“You never really understand a person until you consider things from his point of view... Until you climb inside of his skin and walk around in it,” said Atticus Finch In To Kill A Mockingbird. This is a story that tells about Scout Finch, his brother Jem, and his father Atticus. The author, Harper Lee’s purpose when writing this book was to inform others how dreadful racism and prejudice was in the south in the 1930s. One of the focuses of this book is the court case of Tom Robinson, which ended up with an innocent man dying because he was black. People in the book also use racist language, and are sexist too.
In this next quote, Bob is testifying about how Tom raped his daughter and Atticus is defending Tom throughout the court case. This begins to show how the destruction of innocence started to effect Tom in the court case. Bob lives on the outside of town where the African Americans live. He is considered an outcast by the people of Maycomb. Bob testified accusing Tom of rape, but there was a lot of evidence in the sheriff's testimony to prove that Bob was lying in his testimony, like how the sheriff said that when he heard about Bob's daughter.
In a movie, music sets the tone and mood and also gets the watcher’s attention also have different emotions. To Kill a Mockingbird takes place in the 1930s’ during the Great Depression. The main character Scout Finch has a father named Atticus Finch. He is a lawyer who decides to take a case involving a black man named Tom Robinson who is being accused of sexually assaulting a white girl named Mayella Ewell. Mayella Ewell comes from a poor family who is viewed in the Maycomb society as “white trash.” The Finch family has to face harsh criticism in the heavily racist Maycomb because of Atticus decision to help Tom.
When a black man named Tom Robinson is accused by Bob Ewell of beating and raping his daughter Mayella, Scout and Jem’s dad Atticus, who is a lawyer, defends him. Because of this, the kids deal with a lot of hate from the townsfolk but pull through it. In Tom’s trial, we meet Mayella and Bob Ewell. Bob was the one who beat his daughter Mayella, not Tom. Tom is accused anyway, however, because of his race.
Jem, a mysterious, curious, and maturing brother to Scout, gets fascinated by what Atticus, his father, does for a living. Atticus is the lawyer of the town, and he is assigned a case that is backing up a black man, Tom Robinson. Tom Robinson is accused of raping a white girl, Mayella Ewell, because of her and Bob Ewell, her father’s claims; although, he is indeed innocent, but since he is colored, he gets consequences. Scout and Jem, on the other hand, see just the very tip of what discrimination is throughout the 3 years of this book. Based on what is shown, they learn that even police officers, like Heck Tate, are stereotypes.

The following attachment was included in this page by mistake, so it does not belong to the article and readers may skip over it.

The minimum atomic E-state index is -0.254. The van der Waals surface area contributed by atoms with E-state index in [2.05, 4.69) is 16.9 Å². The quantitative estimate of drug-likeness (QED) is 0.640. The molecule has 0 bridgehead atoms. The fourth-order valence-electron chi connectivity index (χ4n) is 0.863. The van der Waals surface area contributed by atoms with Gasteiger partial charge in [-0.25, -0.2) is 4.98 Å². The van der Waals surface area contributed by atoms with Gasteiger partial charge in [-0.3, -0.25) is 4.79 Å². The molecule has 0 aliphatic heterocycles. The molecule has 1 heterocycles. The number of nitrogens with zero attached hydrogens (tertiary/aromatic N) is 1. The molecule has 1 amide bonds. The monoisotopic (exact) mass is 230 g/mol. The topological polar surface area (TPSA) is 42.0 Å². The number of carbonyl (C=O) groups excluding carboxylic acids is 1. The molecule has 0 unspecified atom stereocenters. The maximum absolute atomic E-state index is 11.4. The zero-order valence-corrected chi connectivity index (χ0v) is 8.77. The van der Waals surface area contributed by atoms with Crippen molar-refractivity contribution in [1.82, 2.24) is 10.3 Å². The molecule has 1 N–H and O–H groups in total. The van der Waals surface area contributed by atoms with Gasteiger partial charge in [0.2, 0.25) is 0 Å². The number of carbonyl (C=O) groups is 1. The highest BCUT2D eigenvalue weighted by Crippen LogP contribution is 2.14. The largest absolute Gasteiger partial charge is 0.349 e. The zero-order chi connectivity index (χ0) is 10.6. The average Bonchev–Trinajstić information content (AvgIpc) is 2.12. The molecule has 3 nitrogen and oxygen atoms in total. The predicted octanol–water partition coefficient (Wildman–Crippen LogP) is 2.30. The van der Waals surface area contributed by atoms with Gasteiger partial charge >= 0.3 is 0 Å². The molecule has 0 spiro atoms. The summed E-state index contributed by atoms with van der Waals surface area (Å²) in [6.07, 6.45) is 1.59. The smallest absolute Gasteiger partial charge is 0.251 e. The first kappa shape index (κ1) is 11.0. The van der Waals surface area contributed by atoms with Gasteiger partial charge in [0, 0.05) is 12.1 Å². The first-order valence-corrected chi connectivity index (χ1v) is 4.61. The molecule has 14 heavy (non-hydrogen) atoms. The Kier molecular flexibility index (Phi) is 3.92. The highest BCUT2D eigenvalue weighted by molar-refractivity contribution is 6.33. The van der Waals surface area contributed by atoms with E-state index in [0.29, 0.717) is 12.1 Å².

The book is a great tool used to open up hard racial conversations. Its historical accuracy makes it even more of a necessary read. Twain wrote Huck Finn to inform about racial issues through the eyes of an innocent child. Although the novel may use derogatory terms over and over again that is more of a reason as to why it should be read. Racism in America was pervasive during the time of the novel.
“Scout, I’m beginning to understand something. I think I’m beginning to understand why Boo Radley’s stayed shut up in the house all this time…” (227). Prejudice and discrimination are major issues that are present in the town of Maycomb; Scout and her brother Jem are young children who learn about the disturbing existence of the bigotry that they were previously unaware of in their familiar southern hometown throughout the trial of Tom Robinson, an innocent African American who is accused of rape by a white woman. To Kill a Mockingbird introduces a world that harbors prejudice against some of its very citizens and describes how discrimination was a major flaw in society and still is a flaw present day society. The author, Harper Lee develops
One day a mob stands in front of the narrator’s father, Atticus, and threatens him that they will kill his defendant. Atticus, a white attorney, spends his night in front Tom Robinson’s cell, who is really scared. Atticus faces the mob which comes and tries to lynch the accused rapist. They feel the need to defend their white superiority with violence and obtain a judgement even before the legal trial. It was a widespread practice to lynch accused blacks in the South even before a fair trial.
Working Title In her novel, To Kill a Mockingbird, Harper Lee exemplifies the theme of racism and how it impaired and blemished the citizens of Maycomb County. One figure that Lee uses to represent racism is the “mad dog,” Tim Johnson. When Tim went out of control and became absurd and perilous to Maycomb County, every character in the novel knew that something had to be done about it. Like Tim, racism can and will eventually get out of control. When Atticus shot and killed Tim, this portrays as if Atticus is killing racism as a whole.
To Kill a Mockingbird is an inspiring tale exploring an abundance of flaws in humanity and giving insight into the worst kind of people we can be. The novel covers many controversial topics, such as rampant racism, prejudice, and hypocrisy. The story follows Jem and Scout Finch, the children of Atticus Finch, a lawyer appointed to defend a black man, Tom Robinson, who has been accused of raping a white woman in 1930’s Maycomb, Alabama. This forces Atticus to deal with the stress and judgment of defending Tom in a society where no one wants to side with him, while Jem and Scout face a similar judgment for being Atticus’ children. Lee uses this setting to paint an extremely vivid picture of prejudice, which shows just how profound their effects can be.